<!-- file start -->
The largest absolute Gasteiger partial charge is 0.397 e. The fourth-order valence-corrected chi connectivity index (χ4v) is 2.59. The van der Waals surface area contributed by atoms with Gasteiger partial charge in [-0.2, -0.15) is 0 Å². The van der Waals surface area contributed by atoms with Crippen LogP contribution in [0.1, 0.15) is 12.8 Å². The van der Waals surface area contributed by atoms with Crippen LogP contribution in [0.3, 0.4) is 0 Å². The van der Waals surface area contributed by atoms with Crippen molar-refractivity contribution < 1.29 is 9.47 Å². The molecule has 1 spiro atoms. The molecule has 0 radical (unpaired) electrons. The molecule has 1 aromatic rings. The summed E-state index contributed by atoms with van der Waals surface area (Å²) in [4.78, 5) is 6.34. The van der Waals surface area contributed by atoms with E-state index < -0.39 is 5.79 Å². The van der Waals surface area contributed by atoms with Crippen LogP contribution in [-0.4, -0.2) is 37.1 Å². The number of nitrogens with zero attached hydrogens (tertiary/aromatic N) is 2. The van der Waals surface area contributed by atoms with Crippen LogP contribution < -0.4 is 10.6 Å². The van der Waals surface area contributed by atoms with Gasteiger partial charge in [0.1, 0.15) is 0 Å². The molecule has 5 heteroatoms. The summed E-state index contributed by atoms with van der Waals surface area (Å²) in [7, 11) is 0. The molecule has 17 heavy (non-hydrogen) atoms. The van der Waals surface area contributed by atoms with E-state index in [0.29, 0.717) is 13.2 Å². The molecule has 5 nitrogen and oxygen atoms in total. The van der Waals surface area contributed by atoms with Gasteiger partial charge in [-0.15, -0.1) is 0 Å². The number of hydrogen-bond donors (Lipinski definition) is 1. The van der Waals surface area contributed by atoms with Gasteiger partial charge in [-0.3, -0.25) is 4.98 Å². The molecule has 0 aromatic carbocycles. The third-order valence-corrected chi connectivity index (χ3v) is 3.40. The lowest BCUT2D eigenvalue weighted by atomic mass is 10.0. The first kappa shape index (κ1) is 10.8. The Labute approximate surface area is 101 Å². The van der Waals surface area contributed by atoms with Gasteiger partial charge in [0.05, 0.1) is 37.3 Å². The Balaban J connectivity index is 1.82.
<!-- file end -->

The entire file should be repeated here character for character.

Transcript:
The largest absolute Gasteiger partial charge is 0.397 e. The fourth-order valence-corrected chi connectivity index (χ4v) is 2.59. The van der Waals surface area contributed by atoms with Gasteiger partial charge in [-0.2, -0.15) is 0 Å². The van der Waals surface area contributed by atoms with Crippen LogP contribution in [0.1, 0.15) is 12.8 Å². The van der Waals surface area contributed by atoms with Crippen LogP contribution in [0.3, 0.4) is 0 Å². The van der Waals surface area contributed by atoms with Crippen molar-refractivity contribution < 1.29 is 9.47 Å². The molecule has 1 spiro atoms. The molecule has 0 radical (unpaired) electrons. The molecule has 1 aromatic rings. The summed E-state index contributed by atoms with van der Waals surface area (Å²) in [4.78, 5) is 6.34. The van der Waals surface area contributed by atoms with E-state index < -0.39 is 5.79 Å². The van der Waals surface area contributed by atoms with Crippen LogP contribution in [-0.4, -0.2) is 37.1 Å². The number of nitrogens with zero attached hydrogens (tertiary/aromatic N) is 2. The van der Waals surface area contributed by atoms with Crippen LogP contribution < -0.4 is 10.6 Å². The van der Waals surface area contributed by atoms with Gasteiger partial charge in [0.1, 0.15) is 0 Å². The molecule has 5 heteroatoms. The summed E-state index contributed by atoms with van der Waals surface area (Å²) in [7, 11) is 0. The molecule has 17 heavy (non-hydrogen) atoms. The van der Waals surface area contributed by atoms with E-state index in [0.29, 0.717) is 13.2 Å². The molecule has 5 nitrogen and oxygen atoms in total. The van der Waals surface area contributed by atoms with Gasteiger partial charge in [-0.15, -0.1) is 0 Å². The number of hydrogen-bond donors (Lipinski definition) is 1. The van der Waals surface area contributed by atoms with Gasteiger partial charge in [-0.3, -0.25) is 4.98 Å². The molecule has 0 aromatic carbocycles. The third-order valence-corrected chi connectivity index (χ3v) is 3.40. The lowest BCUT2D eigenvalue weighted by atomic mass is 10.0. The first kappa shape index (κ1) is 10.8. The Labute approximate surface area is 101 Å². The van der Waals surface area contributed by atoms with Gasteiger partial charge in [0.05, 0.1) is 37.3 Å². The Balaban J connectivity index is 1.82.